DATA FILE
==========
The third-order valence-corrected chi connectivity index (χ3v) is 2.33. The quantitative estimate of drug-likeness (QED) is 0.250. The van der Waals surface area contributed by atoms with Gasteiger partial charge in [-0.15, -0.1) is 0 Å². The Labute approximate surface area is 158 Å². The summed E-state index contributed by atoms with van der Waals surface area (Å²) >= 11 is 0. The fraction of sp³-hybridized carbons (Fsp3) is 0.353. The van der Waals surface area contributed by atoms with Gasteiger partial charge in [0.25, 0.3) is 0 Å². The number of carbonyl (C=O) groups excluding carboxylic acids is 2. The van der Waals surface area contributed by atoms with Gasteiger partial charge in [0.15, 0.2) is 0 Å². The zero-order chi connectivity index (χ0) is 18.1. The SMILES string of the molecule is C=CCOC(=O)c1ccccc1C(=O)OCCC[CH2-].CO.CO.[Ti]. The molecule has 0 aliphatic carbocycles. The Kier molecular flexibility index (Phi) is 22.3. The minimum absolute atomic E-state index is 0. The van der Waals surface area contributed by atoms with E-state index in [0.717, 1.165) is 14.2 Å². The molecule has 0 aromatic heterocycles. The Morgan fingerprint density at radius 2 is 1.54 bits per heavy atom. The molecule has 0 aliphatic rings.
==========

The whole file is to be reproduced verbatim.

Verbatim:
The third-order valence-corrected chi connectivity index (χ3v) is 2.33. The quantitative estimate of drug-likeness (QED) is 0.250. The van der Waals surface area contributed by atoms with Gasteiger partial charge in [-0.15, -0.1) is 0 Å². The Labute approximate surface area is 158 Å². The summed E-state index contributed by atoms with van der Waals surface area (Å²) >= 11 is 0. The fraction of sp³-hybridized carbons (Fsp3) is 0.353. The van der Waals surface area contributed by atoms with Gasteiger partial charge in [0.25, 0.3) is 0 Å². The number of carbonyl (C=O) groups excluding carboxylic acids is 2. The van der Waals surface area contributed by atoms with Gasteiger partial charge in [0.15, 0.2) is 0 Å². The zero-order chi connectivity index (χ0) is 18.1. The SMILES string of the molecule is C=CCOC(=O)c1ccccc1C(=O)OCCC[CH2-].CO.CO.[Ti]. The molecule has 0 aliphatic carbocycles. The Kier molecular flexibility index (Phi) is 22.3. The minimum absolute atomic E-state index is 0. The van der Waals surface area contributed by atoms with E-state index in [0.717, 1.165) is 14.2 Å². The molecule has 0 aromatic heterocycles. The Morgan fingerprint density at radius 2 is 1.54 bits per heavy atom. The molecule has 0 aliphatic rings.